Internet Hacking—A New Kind of Pandemic
During a year loaded with anxiety, unemployment, and severance from loved ones, Americans looked to the Internet as a lifeline to the wider world. But cyberattacks in 2020 were as widespread and far-reaching as the effects of Covid-19—no state was safe.
Nevada, with 523 victims per 100K residents, saw significantly more hacking reports than any other state. Hacking reports were also prevalent in the country’s capital, Washington, D.C., with 302 victims per 100K residents—potentially risking national efforts for Covid-19 recovery. Reported attacks in Iowa followed closely, with 297 victims per 100K residents.
Internet users in Mississippi and South Dakota were able to surf at a lower risk, with only 83 and 88 victims per 100K residents, respectively.
Still, it’s important to remember these ratios account for individual victims.
In Mississippi, 2,478 people reported breaches of their privacy, while in South Dakota, 777 people were victimized. No matter where they lived or why they used the Internet, Americans across the country had to be increasingly concerned about their online safety—or experience harsh effects.
The Financial Impact of Internet Hacking
Cyberattacks, particularly those focused on business sectors like banks and hospitals, can lead to more than data disclosure and reputation damage; the financial impact of breaches and subsequent losses can be significant.
Interestingly, FBI data revealed some differences between states with high numbers of victims per capita and those with high dollar losses per capita.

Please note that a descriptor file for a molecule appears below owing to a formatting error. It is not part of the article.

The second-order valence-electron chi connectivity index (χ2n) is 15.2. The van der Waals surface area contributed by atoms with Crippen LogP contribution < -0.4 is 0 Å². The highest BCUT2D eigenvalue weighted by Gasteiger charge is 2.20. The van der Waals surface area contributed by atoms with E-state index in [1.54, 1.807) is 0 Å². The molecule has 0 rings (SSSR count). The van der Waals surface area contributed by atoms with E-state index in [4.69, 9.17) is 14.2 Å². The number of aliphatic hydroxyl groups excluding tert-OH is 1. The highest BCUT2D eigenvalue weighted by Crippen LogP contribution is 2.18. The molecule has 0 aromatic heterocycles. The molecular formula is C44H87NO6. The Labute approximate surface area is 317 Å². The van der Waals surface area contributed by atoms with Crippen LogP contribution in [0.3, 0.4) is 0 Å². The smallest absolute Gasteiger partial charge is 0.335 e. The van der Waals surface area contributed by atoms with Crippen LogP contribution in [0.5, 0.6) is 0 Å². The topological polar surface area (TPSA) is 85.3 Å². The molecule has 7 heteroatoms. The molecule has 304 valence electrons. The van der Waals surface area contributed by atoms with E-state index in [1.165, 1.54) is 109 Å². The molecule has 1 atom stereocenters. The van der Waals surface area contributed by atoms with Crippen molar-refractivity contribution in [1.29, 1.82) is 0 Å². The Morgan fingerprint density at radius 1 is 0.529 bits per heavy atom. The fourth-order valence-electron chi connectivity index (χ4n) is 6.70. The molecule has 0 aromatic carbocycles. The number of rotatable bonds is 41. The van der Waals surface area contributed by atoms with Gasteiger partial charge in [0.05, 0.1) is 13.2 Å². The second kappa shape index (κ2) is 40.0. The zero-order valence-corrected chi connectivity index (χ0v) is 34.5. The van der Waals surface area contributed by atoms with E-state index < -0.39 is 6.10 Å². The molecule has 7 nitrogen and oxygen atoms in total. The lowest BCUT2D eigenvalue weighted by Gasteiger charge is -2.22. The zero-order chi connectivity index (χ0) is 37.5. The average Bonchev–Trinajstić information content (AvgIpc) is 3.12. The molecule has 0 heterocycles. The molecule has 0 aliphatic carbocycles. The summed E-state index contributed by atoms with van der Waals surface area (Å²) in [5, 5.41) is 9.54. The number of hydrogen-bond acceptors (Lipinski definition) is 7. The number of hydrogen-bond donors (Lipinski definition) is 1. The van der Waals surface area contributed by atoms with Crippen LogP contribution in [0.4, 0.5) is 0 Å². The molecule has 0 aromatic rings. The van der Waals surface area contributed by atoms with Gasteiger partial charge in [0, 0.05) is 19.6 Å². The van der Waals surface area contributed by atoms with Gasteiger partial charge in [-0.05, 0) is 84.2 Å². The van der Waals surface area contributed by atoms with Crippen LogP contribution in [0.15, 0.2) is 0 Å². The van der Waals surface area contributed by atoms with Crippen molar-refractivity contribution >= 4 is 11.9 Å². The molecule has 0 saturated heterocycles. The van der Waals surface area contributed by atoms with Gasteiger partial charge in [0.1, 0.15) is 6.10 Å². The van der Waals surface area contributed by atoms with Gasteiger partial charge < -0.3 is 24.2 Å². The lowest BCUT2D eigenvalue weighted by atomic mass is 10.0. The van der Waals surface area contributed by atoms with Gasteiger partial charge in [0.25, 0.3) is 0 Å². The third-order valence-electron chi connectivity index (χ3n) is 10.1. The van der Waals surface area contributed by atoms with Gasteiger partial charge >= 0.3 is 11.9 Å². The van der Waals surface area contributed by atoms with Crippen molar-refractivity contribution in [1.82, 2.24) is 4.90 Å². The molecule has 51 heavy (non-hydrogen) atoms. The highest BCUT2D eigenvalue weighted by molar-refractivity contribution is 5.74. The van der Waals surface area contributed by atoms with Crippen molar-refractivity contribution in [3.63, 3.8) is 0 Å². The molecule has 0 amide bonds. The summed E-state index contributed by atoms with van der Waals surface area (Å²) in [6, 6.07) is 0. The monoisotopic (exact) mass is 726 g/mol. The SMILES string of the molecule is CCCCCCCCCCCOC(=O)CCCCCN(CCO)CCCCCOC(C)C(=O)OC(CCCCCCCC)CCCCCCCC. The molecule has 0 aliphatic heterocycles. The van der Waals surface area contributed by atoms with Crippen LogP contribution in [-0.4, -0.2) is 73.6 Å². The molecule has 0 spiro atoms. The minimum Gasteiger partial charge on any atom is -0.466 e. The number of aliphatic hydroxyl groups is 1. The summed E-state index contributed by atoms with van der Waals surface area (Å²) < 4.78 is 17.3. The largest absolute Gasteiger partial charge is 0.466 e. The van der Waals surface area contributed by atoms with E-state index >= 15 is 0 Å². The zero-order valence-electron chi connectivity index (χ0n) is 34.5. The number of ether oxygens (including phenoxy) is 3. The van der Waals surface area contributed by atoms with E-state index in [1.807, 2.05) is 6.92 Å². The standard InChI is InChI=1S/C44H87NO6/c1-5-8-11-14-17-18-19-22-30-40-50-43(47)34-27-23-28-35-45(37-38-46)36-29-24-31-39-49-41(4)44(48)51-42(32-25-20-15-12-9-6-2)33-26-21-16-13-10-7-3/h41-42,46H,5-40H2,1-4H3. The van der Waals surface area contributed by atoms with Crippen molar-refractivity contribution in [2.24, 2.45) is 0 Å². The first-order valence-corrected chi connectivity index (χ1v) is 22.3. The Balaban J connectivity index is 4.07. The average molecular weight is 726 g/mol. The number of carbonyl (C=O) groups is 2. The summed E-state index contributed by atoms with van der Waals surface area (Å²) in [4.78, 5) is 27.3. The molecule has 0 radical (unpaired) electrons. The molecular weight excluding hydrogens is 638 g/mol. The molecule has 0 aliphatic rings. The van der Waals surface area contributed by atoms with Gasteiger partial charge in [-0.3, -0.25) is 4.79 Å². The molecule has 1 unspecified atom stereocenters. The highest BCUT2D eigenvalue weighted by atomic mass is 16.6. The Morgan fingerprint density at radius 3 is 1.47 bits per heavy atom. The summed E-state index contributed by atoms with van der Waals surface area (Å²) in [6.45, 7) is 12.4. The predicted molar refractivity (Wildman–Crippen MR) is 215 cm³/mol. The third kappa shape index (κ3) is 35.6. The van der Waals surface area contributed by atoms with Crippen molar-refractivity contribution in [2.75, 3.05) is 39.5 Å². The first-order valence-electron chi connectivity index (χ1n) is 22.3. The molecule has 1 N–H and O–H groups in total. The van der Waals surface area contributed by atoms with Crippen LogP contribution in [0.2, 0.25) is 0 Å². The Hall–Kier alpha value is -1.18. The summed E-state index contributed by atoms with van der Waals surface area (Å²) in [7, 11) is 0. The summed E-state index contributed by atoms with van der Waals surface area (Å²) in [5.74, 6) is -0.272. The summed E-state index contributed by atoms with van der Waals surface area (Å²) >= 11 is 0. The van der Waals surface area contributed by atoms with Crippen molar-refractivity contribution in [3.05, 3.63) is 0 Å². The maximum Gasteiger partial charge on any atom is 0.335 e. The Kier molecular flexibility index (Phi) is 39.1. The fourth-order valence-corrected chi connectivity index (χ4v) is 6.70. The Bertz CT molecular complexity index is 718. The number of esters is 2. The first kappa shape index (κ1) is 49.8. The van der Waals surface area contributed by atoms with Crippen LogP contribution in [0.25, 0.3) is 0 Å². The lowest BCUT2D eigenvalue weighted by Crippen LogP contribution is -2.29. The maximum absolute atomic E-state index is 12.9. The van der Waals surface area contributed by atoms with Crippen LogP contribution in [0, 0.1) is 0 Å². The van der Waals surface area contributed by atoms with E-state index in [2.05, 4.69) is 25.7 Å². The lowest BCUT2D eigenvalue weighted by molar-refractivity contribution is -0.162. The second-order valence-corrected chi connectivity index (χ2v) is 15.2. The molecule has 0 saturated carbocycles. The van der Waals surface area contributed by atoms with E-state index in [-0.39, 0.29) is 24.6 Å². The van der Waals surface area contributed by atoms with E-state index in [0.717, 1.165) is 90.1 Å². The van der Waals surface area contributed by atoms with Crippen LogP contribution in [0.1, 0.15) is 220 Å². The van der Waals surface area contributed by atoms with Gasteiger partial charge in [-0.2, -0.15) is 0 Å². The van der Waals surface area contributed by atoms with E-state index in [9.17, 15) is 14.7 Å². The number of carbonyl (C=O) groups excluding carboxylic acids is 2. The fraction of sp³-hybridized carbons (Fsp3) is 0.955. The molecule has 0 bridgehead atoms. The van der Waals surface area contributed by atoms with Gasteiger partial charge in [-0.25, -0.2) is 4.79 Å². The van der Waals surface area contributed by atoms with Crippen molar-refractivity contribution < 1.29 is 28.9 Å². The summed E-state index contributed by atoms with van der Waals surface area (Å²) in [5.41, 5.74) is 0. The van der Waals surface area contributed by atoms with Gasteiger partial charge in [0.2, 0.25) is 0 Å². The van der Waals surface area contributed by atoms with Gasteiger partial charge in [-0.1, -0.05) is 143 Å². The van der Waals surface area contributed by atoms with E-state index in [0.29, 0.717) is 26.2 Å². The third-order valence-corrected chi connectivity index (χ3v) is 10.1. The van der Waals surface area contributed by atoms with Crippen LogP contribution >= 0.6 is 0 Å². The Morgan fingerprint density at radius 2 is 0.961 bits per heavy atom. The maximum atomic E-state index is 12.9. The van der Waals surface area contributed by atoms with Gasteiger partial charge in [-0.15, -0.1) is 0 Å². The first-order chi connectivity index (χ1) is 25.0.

North Dakotans, with 100 victims per 100K residents, lost almost $3.5 million to hacking, and New Yorkers, with 177 victims per capita, lost just over $2 million—both ranked relatively low for victim rates.
Conversely, D.C. residents experienced higher rates of hacking and lost almost $2.7 billion to cyberattacks in 2020. But South Dakotans, with lower rates of per capita victims, also lost significantly less than most other states, with $362,653 lost to cyberattacks.
If there’s one conclusion we can draw from this data, it’s that online safety is more important than ever. As business owners and Internet users across the United States navigate post-pandemic operations, workplaces, and online transactions, there are some things they can do to protect themselves and their businesses from cybercrime.
- Install a full-service Internet security suite to protect your personal and financial information from malware.
- Keep your software updated to prevent cybercriminals from exploiting software flaws.
- Use a virtual private network, at home or for your business, to prevent hackers from intercepting unencrypted data.
- Ensure legitimate hosting for your personal blog or online retail site through a dedicated server provided by an SSL-certified website builder.
Using these tips to protect your private information from cyber criminals means you can continue connecting, collaborating, shopping, and more online with peace of mind. From all of us at GetResponse, browse safely!